Center for Cardiovascular Health, Department of Epidemiology, Biochemistry, Tulane University School of Public Health and Tropical Medicine, New Orleans, USA.
31
Institute for Community Medicine, SHIP/Clinical-Epidemiological Research, Greifswald, Germany.
32
Department of General Practice, VU University Medical Centre, Amsterdam, The Netherlands EMGO Institute for Health and Care Research, VU University Medical Centre, Amsterdam, The Netherlands.
33
Department of Neurology, Medical University Innsbruck, Austria.
34
Department of Epidemiology, Erasmus University Medical Centre, Rotterdam, The Netherlands.
35
Internal Medicine Department, Hospital Universitario de la Princesa, Universidad Autónoma de Madrid, Spain.
36
University Paris Sud Xi, Kremlin-Bicêtre, Le Kremlin-Bicêtre, France.
37
Institute of Epidemiology and Preventive Medicine, College of Public Health, National Taiwan University, Taipei, Taiwan.
38
Department B for Internal Medicine, University Medicine Greifswald, Germany German Centrefor Cardiovascular Research (DZHK), partner site Greifswald, Germany.
39
Department of Epidemiology and Biostatistics, University Medical Centre, Amsterdam, The Netherlands.
40
Department of Neurology, Goethe University, Frankfurt am Main, Germany Department of Neurology, Klinikum Herford, Germany.
41
Department of Psychiatry and Psychotherapy, Technische Universität München, Germany.
42
Instituto de Investigación IdiPAZ, Hospital Universitario La Paz, Madrid, Spain.
43
Department of Medicine, Pediatrics, Biochemistry, Epidemiology, Tulane University School of Medicine and School of Public Health and Tropical Medicine, New Orleans, USA.
44
Department of Epidemiology and Biostatistics, Erasmus Medical Centre, Rotterdam, The Netherlands.

Abstract

BACKGROUND:

The clinical use of carotid intima media thickness (cIMT) requires normal values, which may be subject to variation of geographical factors, ethnicity or measurement details. The influence of these factors has rarely been studied. The aim of this study was to determine whether normative cIMT values and their association with event risk are generalizable across populations.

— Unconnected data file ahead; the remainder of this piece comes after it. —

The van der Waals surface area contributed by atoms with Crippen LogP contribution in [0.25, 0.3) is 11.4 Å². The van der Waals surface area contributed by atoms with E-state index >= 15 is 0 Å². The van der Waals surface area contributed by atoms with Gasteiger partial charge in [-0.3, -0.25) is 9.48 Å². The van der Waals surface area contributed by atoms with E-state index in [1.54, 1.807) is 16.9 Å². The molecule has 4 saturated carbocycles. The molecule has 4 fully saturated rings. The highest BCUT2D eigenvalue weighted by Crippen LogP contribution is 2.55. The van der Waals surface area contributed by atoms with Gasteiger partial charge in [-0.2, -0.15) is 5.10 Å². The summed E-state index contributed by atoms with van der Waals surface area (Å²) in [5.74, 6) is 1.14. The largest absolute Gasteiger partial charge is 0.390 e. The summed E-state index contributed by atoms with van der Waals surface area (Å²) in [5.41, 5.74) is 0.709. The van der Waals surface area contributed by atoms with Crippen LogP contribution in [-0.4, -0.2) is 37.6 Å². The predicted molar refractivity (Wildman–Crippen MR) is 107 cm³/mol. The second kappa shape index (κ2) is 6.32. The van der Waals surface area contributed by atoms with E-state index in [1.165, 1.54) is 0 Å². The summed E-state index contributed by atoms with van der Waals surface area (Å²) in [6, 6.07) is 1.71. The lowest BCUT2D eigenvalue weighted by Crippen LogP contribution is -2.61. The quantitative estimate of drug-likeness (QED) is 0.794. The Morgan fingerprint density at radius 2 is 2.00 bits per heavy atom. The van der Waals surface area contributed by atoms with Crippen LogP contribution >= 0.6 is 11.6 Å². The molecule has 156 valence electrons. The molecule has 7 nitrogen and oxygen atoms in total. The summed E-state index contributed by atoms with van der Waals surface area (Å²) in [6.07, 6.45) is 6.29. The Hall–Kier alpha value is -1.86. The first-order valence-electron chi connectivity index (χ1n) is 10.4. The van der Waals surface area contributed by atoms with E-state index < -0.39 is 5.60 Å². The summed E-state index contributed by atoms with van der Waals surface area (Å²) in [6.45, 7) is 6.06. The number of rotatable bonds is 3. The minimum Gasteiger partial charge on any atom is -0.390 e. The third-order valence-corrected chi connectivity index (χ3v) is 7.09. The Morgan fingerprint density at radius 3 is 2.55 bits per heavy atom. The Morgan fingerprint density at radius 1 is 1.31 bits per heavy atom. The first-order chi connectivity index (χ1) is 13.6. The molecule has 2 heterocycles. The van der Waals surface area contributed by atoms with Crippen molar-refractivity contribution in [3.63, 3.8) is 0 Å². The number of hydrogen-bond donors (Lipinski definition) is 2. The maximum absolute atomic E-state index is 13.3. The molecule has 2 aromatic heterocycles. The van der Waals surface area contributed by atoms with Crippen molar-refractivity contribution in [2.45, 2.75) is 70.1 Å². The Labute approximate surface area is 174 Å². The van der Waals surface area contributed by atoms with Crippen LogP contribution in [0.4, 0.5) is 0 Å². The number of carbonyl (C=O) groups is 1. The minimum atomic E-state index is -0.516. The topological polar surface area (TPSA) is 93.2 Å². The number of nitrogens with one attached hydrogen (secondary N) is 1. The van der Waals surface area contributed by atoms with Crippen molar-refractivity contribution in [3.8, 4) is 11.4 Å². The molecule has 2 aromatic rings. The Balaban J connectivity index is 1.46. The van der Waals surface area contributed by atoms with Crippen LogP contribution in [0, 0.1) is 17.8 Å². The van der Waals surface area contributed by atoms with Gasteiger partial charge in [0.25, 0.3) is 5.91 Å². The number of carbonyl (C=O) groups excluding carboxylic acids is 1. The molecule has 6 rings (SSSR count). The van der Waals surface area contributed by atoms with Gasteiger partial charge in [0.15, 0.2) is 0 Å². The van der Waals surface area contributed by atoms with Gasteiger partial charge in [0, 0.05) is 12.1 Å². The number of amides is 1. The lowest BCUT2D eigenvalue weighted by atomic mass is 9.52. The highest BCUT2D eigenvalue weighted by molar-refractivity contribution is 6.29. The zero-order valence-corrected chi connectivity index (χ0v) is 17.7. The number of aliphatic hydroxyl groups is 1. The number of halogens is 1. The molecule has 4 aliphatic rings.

DESIGN:

Meta-analysis of individual participant data.

METHOD:

From 22 general population cohorts from Europe, North America and Asia we selected subjects free of cardiovascular disease. Percentiles of cIMT and cIMT progression were assessed separately for every cohort. Cox proportional hazards models for vascular events were used to estimate hazard ratios for cIMT in each cohort. The estimates were pooled across Europe, North America and Asia, with random effects meta-analysis. The influence of geography, ethnicity and ultrasound protocols on cIMT values and on the hazard ratios was examined by meta-regression.

RESULTS:

Geographical factors, ethnicity and the ultrasound protocol had influence neither on the percentiles of cIMT and its progression, nor on the hazard ratios of cIMT for vascular events. Heterogeneity for percentiles of cIMT and cIMT progression was too large to create meaningful normative values.

CONCLUSIONS:

The distribution of cIMT values is too heterogeneous to define universal or regional population reference values. CIMT values vary widely between different studies regardless of ethnicity, geographic location and ultrasound protocol. Prediction of vascular events with cIMT values was more consistent across all cohorts, ethnicities and regions.

KEYWORDS:

Intima media thickness; cardiovascular risk; ethnicity; geographic; hazard ratio; normal value

PMID:
26746227
DOI:
10.1177/2047487315625543
[Indexed for MEDLINE]